Feds tout gas mileage regulations for Earth Day

Feds tout gas mileage regulations for Earth Day
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The Department of Transportation is touting new rules for automobile fuel efficiency as its contribution to Earth Day as the environmental celebration approaches on Wednesday. 

Deputy National Highway Traffic Safety Administration Chief David Friedman said in a blog post on the Transportation Department’s website that new rules that were put in place by the Obama administration requiring automakers to produce cars that achieve 54.5 miles per gallon requirement by 2025 will greatly help reduce the amount of carbon emission in the U.S. 

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“At NHTSA, we’ve taken up President Obama’s call to confront the climate crisis,” he wrote. “Working with our partners at the Environmental Protection Agency (EPA), we’ve set fuel efficiency standards for cars, light trucks, and heavy duty vehicles that will greatly reduce transportation-related carbon emissions that contribute to global climate change. We’ve also worked to make healthier and environmentally friendly transportation options, such as biking and walking, more attractive to more Americans by making them safer.” 

Critics have argued the new emission requirement will make cars more expensive to purchase, but Friedman said the new rules will save drivers money on gas in addition to make the environment cleaner. 

“The simple fact is that cars, light trucks and heavy-duty vehicles, such as the 18-wheelers we see on the highway, are responsible for nearly 80 percent of all transportation-related carbon emissions,” he wrote.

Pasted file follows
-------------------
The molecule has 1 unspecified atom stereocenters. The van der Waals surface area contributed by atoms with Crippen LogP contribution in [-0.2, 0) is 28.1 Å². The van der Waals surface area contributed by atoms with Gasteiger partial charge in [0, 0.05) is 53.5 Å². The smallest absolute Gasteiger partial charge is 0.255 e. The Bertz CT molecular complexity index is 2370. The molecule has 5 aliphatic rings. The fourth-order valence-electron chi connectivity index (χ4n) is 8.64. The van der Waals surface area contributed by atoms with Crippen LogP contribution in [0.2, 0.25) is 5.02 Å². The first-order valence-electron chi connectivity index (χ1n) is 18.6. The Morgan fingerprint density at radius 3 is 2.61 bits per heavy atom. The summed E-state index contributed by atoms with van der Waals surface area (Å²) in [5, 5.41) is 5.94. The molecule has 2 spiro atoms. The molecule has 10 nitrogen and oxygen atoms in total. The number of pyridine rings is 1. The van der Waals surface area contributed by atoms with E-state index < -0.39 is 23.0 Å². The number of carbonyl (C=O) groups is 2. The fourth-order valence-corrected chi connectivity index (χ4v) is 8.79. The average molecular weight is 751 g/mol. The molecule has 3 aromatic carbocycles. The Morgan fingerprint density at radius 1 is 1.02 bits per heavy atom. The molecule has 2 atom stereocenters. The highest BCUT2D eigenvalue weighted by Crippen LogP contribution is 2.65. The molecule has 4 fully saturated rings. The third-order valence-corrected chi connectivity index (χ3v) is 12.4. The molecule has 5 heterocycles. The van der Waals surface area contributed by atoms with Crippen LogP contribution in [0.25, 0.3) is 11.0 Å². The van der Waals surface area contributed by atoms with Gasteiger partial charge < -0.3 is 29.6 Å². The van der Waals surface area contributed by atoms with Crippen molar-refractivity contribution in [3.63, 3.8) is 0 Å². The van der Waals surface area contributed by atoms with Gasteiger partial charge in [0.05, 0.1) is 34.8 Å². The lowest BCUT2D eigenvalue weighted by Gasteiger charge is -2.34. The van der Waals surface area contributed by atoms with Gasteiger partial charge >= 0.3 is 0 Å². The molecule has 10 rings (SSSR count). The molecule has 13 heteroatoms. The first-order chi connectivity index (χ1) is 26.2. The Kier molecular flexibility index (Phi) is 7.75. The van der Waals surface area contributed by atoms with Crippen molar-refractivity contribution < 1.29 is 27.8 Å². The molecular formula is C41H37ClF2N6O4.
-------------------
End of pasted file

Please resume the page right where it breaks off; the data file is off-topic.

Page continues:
“That’s why NHTSA announced Corporate Average Fuel Economy (CAFE) standards in 2010 and 2012 for cars and light trucks that will lead to a near doubling in new vehicle fuel economy by 2025,” Friedman continued. “Higher fuel economy means you’re traveling farther on less fuel —and that of course means your vehicle is putting less carbon pollution into the air and keeping more money in your wallet. The higher fuel economy standards we established will deliver savings of more than $8,000 in fuel costs for the average driver while eliminating six billion metric tons of carbon pollution, which is more than the U.S. emits in an entire year.” 

The auto industry has generally supported the fuel efficiency requirement, arguing that having a national standard is better than having differing state rules. States such as California had previously implemented their own standards for gas mileage, and others large states have tried to follow suit.

The mileage standard has also been cheered by environmentalists, who have pushed for the measures to reduce pollution from automobiles.

Under the new rules, which were finalized by the Obama administration last month, automakers will have to begin producing cars that achieve higher miles per gallon as early as 2017. The requirement will gradually increase annually until it reaches 54.5 miles per gallon in 2025.

Friedman said the highway safety administration is hosting an “Advanced Fuel-Efficiency Vehicle Showcase” at the Transportation Department’s headquarters in Washington on Tuesday to mark Earth Day. 

“Leading manufacturers will display vehicles that save consumers money at the pump and help reduce greenhouse gas emissions,” he wrote. “Many of these vehicles are available now because the Obama administration and NHTSA fought to raise fuel economy standards for the cars and light trucks we drive every day.”